World Library  
Flag as Inappropriate
Email this Article
 

County Tipperary

County Tipperary
Contae Thiobraid Árann
Coat of arms of County Tipperary
Coat of arms
Location of County Tipperary
Country Ireland
Province Munster
County towns Nenagh / Clonmel
Dáil Éireann Tipperary North
Tipperary South
EU Parliament South
Government
 • Type County Council
Area
 • Total 4,305 km2 (1,662 sq mi)
Area rank 6th
Population (2011) 158,652
 • Rank 11th
Vehicle index
mark code
T
Website .ie.tipperarycocowww

County Tipperary (Irish: Contae Thiobraid Árann) is a county in Ireland. Tipperary County Council is the local government authority for the county. Between 1838 and 2014 county Tipperary was divided into two ridings/ counties, North Tipperary and South Tipperary, which were reunified under the Local Government Reform Act 2014, which came into effect following the 2014 local elections on 3 June 2014.[1] It is located in the province of Munster. The county is named after the town of Tipperary, and was established in the early thirteenth century, shortly after the Norman invasion of Ireland. The population of the entire county was 158,754 at the 2011 census.[2] The largest towns are Clonmel, Nenagh and Thurles.

Contents

  • Geography and political subdivisions 1
    • Baronies 1.1
    • Civil parishes and townlands 1.2
    • Towns and villages 1.3
  • History 2
  • Local government and politics 3
  • Culture 4
  • Irish language 5
  • Economy 6
  • Transport 7
  • Railways 8
  • Sports 9
  • Places of interest 10
  • Notable people 11
  • See also 12
  • References 13
  • External links 14

Geography and political subdivisions

The Galtee Mountains seen from the Glen of Aherlow.

Tipperary is the sixth largest of the 32 counties by area and the 11th largest by population.[3] It is the third largest of Munster’s 6 counties by size and the third largest by population. The region is part of the central plain of Ireland, but the diversified terrain contains several mountain ranges: the Knockmealdown, the Galtee, the Arra Hills and the Silvermine Mountains. The southern portion of the county is drained by the River Suir; the northern by tributaries of the Shannon which widens into Lough Derg. No part of the county touches the coast. The centre is known as 'the Golden Vale', a rich pastoral stretch of land in the Suir basin which extends into counties Limerick and Cork.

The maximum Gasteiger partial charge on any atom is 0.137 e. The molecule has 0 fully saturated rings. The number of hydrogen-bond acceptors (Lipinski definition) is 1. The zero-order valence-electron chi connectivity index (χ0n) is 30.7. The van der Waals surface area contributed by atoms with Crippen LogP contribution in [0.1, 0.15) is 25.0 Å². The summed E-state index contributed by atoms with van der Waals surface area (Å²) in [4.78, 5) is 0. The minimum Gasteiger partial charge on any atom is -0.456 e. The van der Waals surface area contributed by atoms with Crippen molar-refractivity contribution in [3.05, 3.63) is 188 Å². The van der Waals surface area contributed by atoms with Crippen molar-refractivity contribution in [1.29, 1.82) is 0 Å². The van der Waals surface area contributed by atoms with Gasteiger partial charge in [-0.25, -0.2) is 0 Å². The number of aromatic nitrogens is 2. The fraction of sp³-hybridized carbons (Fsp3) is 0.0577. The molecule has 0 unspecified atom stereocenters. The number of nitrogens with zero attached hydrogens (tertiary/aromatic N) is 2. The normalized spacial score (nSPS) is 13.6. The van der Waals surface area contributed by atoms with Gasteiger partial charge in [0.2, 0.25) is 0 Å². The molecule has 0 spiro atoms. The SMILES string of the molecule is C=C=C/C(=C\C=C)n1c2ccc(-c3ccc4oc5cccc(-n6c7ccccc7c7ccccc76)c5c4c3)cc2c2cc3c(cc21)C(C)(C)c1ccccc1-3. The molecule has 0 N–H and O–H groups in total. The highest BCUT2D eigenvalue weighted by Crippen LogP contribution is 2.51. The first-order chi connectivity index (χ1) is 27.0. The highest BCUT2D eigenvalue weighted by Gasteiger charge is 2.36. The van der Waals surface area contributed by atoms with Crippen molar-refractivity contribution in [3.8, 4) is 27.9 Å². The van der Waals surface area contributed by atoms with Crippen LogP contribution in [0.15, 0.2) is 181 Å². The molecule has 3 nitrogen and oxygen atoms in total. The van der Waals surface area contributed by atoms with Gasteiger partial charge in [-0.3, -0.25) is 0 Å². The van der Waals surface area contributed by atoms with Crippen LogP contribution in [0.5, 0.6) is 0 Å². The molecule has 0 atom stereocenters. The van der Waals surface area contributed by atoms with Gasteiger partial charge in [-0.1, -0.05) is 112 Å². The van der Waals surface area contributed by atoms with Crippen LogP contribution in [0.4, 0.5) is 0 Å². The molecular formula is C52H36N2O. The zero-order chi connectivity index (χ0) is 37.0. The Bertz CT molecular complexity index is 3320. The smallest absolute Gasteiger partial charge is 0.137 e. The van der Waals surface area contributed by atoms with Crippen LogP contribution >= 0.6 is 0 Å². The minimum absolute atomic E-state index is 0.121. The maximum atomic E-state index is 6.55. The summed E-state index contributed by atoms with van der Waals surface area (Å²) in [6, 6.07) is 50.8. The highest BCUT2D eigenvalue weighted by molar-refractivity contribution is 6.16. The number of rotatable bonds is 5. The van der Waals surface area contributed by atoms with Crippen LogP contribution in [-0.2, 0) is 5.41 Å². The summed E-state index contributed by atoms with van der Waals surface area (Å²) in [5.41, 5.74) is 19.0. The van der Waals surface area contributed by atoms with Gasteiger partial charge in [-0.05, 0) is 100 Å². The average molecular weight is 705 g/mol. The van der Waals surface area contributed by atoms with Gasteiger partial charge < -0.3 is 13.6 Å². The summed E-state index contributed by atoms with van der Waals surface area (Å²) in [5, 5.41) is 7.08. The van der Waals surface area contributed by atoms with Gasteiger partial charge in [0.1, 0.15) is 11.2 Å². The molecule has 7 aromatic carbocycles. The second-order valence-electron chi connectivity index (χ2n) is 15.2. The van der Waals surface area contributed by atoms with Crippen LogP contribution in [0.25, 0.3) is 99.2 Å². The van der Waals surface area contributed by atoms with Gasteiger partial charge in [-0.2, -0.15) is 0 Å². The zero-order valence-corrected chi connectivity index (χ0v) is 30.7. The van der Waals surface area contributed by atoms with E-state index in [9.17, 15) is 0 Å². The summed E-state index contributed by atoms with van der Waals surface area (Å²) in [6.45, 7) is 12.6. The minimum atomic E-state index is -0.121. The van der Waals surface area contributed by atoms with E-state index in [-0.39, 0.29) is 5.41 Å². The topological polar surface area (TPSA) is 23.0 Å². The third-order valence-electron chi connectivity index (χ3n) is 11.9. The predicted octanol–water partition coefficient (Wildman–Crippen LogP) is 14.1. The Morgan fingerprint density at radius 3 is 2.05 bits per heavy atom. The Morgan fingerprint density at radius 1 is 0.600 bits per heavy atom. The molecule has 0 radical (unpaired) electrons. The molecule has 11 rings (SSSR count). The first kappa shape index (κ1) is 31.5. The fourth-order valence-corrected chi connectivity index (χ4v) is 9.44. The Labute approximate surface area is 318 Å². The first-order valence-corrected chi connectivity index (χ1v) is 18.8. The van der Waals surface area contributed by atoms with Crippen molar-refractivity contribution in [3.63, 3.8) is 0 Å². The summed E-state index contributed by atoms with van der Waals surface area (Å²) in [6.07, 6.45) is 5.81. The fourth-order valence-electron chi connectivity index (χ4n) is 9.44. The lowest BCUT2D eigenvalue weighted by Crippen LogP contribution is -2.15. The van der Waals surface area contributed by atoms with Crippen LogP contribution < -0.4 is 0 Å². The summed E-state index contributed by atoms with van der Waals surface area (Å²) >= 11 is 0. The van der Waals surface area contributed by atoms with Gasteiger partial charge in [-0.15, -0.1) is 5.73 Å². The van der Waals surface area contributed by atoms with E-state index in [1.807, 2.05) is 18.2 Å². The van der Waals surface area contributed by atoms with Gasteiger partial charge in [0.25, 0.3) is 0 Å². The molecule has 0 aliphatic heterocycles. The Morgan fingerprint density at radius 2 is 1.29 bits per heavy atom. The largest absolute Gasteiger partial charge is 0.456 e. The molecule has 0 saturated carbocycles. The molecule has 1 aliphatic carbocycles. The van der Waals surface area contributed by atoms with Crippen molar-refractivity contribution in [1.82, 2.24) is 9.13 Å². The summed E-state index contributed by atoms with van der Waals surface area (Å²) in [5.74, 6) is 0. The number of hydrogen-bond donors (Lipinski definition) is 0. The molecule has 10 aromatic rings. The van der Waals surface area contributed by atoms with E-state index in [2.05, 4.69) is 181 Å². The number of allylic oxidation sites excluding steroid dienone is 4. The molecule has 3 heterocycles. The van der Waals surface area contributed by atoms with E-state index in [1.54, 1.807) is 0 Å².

Baronies

There are 12 historic baronies in County Tipperary: Clanwilliam, Eliogarty, Iffa and Offa East, Iffa and Offa West, Ikerrin, Kilnamanagh Lower, Kilnamanagh Upper, Middle Third, Ormond Lower, Ormond Upper, Owney and Arra and Slievardagh.

Civil parishes and townlands

Parishes were delineated after the Down Survey as an intermediate subdivision, with multiple townlands per parish and multiple parishes per barony. The civil parishes had some use in local taxation and were included on the nineteenth century maps of the Ordnance Survey of Ireland.[4] For poor law purposes, District Electoral Divisions replaced the civil parishes in the mid-nineteenth century. There are 199 civil parishes in the county.[5] Townlands are the smallest officially defined geographical divisions in Ireland; there are 3,159 townlands in the county.[6]

Towns and villages

History

The Rock of Cashel, seat of the Kings of Munster

Following the Norman invasion of Ireland, the Kingdom of Munster was claimed as a lordship. By 1210, the sheriffdom of Munster shired into the shires of Tipperary and Limerick.[13] In 1328, Tipperary was granted to the Earls of Ormond as a county palatine or liberty.[13] The grant excluded church lands such as the archiepiscopal see of Cashel, which formed the separate county of Cross Tipperary.[13] Though the Earls gained jurisdiction over the church lands in 1662, "Tipperary and Cross Tipperary" were not definitively united until the County Palatine of Tipperary Act 1715, when the 2nd Duke of Ormond was attainted for supporting the Jacobite rising of 1715.[14][15]